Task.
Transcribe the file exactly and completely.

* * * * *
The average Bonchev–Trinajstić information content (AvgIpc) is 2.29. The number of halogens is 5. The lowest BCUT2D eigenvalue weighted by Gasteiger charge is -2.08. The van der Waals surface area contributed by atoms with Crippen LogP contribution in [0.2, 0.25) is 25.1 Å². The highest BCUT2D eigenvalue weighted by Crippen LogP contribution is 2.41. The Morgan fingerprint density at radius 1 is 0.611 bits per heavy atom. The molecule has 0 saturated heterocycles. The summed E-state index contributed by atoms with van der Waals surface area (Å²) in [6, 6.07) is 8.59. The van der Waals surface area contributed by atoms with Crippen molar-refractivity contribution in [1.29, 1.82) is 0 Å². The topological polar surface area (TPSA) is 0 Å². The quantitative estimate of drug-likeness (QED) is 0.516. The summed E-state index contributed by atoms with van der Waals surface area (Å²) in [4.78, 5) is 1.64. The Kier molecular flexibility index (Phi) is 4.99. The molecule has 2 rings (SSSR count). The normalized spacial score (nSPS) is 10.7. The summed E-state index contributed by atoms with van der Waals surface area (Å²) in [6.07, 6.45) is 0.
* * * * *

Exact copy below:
The average Bonchev–Trinajstić information content (AvgIpc) is 2.29. The number of halogens is 5. The lowest BCUT2D eigenvalue weighted by Gasteiger charge is -2.08. The van der Waals surface area contributed by atoms with Crippen LogP contribution in [0.2, 0.25) is 25.1 Å². The highest BCUT2D eigenvalue weighted by Crippen LogP contribution is 2.41. The Morgan fingerprint density at radius 1 is 0.611 bits per heavy atom. The molecule has 0 saturated heterocycles. The summed E-state index contributed by atoms with van der Waals surface area (Å²) in [6, 6.07) is 8.59. The van der Waals surface area contributed by atoms with Crippen molar-refractivity contribution in [1.29, 1.82) is 0 Å². The topological polar surface area (TPSA) is 0 Å². The quantitative estimate of drug-likeness (QED) is 0.516. The summed E-state index contributed by atoms with van der Waals surface area (Å²) in [4.78, 5) is 1.64. The Kier molecular flexibility index (Phi) is 4.99. The molecule has 2 rings (SSSR count). The normalized spacial score (nSPS) is 10.7. The summed E-state index contributed by atoms with van der Waals surface area (Å²) in [6.07, 6.45) is 0.